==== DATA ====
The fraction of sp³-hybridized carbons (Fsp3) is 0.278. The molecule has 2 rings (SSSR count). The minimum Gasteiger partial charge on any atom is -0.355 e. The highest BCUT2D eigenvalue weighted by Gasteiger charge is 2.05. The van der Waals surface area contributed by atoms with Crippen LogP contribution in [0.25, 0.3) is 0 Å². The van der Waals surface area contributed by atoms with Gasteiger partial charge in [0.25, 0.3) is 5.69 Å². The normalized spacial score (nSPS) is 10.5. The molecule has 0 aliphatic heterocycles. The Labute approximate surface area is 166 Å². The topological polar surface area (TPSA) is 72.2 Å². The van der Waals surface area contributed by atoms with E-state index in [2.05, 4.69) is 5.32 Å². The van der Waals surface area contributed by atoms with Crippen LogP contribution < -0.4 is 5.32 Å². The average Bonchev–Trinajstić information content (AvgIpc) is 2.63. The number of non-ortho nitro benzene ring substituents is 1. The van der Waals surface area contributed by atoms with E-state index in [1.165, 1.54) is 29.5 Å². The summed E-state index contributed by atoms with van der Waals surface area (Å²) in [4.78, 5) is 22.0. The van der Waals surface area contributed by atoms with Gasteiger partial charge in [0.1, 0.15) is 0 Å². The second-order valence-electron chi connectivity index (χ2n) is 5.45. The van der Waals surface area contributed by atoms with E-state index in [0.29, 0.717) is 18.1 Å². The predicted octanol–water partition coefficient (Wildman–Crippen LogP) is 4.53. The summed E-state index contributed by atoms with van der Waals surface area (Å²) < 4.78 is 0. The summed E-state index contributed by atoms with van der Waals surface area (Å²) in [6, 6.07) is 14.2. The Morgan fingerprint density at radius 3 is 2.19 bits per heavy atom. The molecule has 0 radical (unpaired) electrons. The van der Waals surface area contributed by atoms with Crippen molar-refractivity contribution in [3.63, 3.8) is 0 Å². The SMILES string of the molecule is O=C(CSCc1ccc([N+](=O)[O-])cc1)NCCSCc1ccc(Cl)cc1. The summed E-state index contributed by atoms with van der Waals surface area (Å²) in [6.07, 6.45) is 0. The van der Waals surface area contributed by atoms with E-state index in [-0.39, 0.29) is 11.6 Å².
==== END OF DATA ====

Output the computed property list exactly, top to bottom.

The fraction of sp³-hybridized carbons (Fsp3) is 0.278. The molecule has 2 rings (SSSR count). The minimum Gasteiger partial charge on any atom is -0.355 e. The highest BCUT2D eigenvalue weighted by Gasteiger charge is 2.05. The van der Waals surface area contributed by atoms with Crippen LogP contribution in [0.25, 0.3) is 0 Å². The van der Waals surface area contributed by atoms with Gasteiger partial charge in [0.25, 0.3) is 5.69 Å². The normalized spacial score (nSPS) is 10.5. The molecule has 0 aliphatic heterocycles. The Labute approximate surface area is 166 Å². The topological polar surface area (TPSA) is 72.2 Å². The van der Waals surface area contributed by atoms with E-state index in [2.05, 4.69) is 5.32 Å². The van der Waals surface area contributed by atoms with Crippen LogP contribution < -0.4 is 5.32 Å². The average Bonchev–Trinajstić information content (AvgIpc) is 2.63. The number of non-ortho nitro benzene ring substituents is 1. The van der Waals surface area contributed by atoms with E-state index in [1.165, 1.54) is 29.5 Å². The summed E-state index contributed by atoms with van der Waals surface area (Å²) in [4.78, 5) is 22.0. The van der Waals surface area contributed by atoms with Gasteiger partial charge in [0.1, 0.15) is 0 Å². The second-order valence-electron chi connectivity index (χ2n) is 5.45. The van der Waals surface area contributed by atoms with E-state index in [0.29, 0.717) is 18.1 Å². The predicted octanol–water partition coefficient (Wildman–Crippen LogP) is 4.53. The summed E-state index contributed by atoms with van der Waals surface area (Å²) < 4.78 is 0. The summed E-state index contributed by atoms with van der Waals surface area (Å²) in [6, 6.07) is 14.2. The Morgan fingerprint density at radius 3 is 2.19 bits per heavy atom. The molecule has 0 radical (unpaired) electrons. The van der Waals surface area contributed by atoms with Crippen molar-refractivity contribution in [3.63, 3.8) is 0 Å². The SMILES string of the molecule is O=C(CSCc1ccc([N+](=O)[O-])cc1)NCCSCc1ccc(Cl)cc1. The summed E-state index contributed by atoms with van der Waals surface area (Å²) in [6.07, 6.45) is 0. The van der Waals surface area contributed by atoms with E-state index in [-0.39, 0.29) is 11.6 Å².